Shadow of the Tomb Raider preview: Hunting in the dark

Lara completes the circle

Shadow of the Tomb Raider
Shadow of the Tomb Raider

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In the span of 45 minutes I watched Lara Croft: 1) Drown. 2) Fall into a spike pit. 3) Fall into a bottomless pit. 4) Become impaled on rebar. 5) Accidentally let go of a rope and, well, fall. 6) Slip off the side of a crumbling church and succumb to a tidal wave.

Which is to say, nearly two years after it leaked for the first time and a month after it leaked for the second time, I’ve finally played Shadow of the Tomb Raider, the third in the series since the 2013 reboot and apparently the conclusion of Lara Croft’s “origin story.” It’s also apparently the one where she becomes “The Tomb Raider,” according to Eidos, but...isn’t that what the last two games were about too?

Either way, I’m excited.

Growing up

As I said, we played about 45 minutes of Shadow of the Tomb Raider ($60 Steam preorder on If I had to guess, the section was lifted from very early in the game—right after a short prologue, perhaps? Hard to tell. Lara and Jonah, having made it out of Siberia in Rise of the Tomb Raider, are now in Mexico in pursuit of Trinity, the shadowy organization who hunted Lara previously. And surprise, Lara is among people for once. A surprising amount of people actually, as it appears to be Dia de los Muertos.

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It’s a very Uncharted sequence, which I think means the circle is complete. First, the Tomb Raider reboot borrowed from Uncharted, then Uncharted 4 borrowed from Tomb Raider, and now Tomb Raider borrows from Uncharted once again. Lara casually walks through crowds of civilians, ducking into alleyways when necessary and looking every bit the Nathan Drake-alike.

I can’t say I mind though. Given how isolated Lara and crew have been the past two games, it’s a welcome departure having some more populated sections. Shadow of the Tomb Raider’s Mexico is colorful, it’s jam-packed with detail, and Lara and Jonah even get to share a quiet moment at a bar. It’s, dare I say it, pleasant?

Events predictably spiral out of control though. Before long Lara’s looking for a rock formation that looks like a skull (seriously), clambering down into a dank cave, then doing the usual “Oh, there’s an entire city of ruins down here” routine and off we go.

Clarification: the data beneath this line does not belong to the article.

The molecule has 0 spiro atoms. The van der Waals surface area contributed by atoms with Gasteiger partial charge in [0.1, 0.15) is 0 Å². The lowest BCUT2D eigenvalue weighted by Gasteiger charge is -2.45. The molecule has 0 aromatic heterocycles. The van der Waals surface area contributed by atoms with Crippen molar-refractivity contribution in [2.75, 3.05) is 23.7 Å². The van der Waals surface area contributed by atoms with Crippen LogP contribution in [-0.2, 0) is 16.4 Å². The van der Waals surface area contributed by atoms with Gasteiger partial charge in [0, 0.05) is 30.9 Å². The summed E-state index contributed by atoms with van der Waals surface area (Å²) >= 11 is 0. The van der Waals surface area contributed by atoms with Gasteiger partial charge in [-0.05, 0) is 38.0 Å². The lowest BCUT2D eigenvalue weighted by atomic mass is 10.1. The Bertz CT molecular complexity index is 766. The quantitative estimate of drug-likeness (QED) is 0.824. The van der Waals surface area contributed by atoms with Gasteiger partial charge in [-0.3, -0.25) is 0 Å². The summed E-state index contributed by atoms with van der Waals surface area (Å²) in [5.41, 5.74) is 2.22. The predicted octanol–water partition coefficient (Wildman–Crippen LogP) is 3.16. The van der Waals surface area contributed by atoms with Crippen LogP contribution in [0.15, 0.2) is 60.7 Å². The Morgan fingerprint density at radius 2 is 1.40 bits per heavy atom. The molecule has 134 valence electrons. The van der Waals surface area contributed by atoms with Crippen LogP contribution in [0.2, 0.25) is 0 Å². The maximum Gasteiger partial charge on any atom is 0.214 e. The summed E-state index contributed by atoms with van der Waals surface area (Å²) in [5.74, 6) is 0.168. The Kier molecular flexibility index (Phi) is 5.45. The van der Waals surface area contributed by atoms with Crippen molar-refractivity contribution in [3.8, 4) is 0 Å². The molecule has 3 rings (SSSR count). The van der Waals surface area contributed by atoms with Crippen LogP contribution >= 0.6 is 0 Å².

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Tomb Raider. It’s Tomb Raider. There’s a lot of skulking around, shooting enemy guards in the heads with a bow, stabbing guys with climbing axes, the usual. Eidos Montreal has overhauled Lara’s stealth skills this time. You can use mud to disguise yourself apparently, and they’ve also added some very Assassin’s Creed-style bushes to creep through. Also, and this is the most absurd of all, Lara can sidle up against vine-covered walls to “blend in” (poorly) with the greenery. The guards walk right past you, a 20-something aged woman half-submerged in leaves, but even if it’s silly it’s nevertheless satisfying to lean out and pounce on an unsuspecting grunt.

Aside from that, there are two noteworthy new abilities. Lara can now rappel down cliffs, and even swing off her rope to reach new areas. The controls are a bit clumsy on that at the moment, but it’s an interesting new traversal mechanic and opens up a lot of options for secrets.

The other, and this one I’m less psyched about: Swimming. Before the demo, Eidos Montreal gave a short presentation and said something along the lines of (paraphrasing) “Everyone’s been asking us to bring back underwater levels.” So they did.

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Listen, I don’t know who’s been asking for underwater levels, and honestly I can’t believe anyone has. Just last week I was playing the original God of War and thinking “Wow, it’s so great games don’t do clumsy water levels anymore,” and now this.

So yeah, Lara can go underwater. The demo actually had two different swimming sections, and both are about as awkward as I expected. The camera gets all wonky, movement feels sluggish, Lara has to come up for oxygen just when you’re getting the hang of where you want to go. I didn’t really enjoy it. Luckily both sections were short, but given how much it was highlighted at the event I can’t help but think we’re in for at least one underwater-centric tomb, possibly more.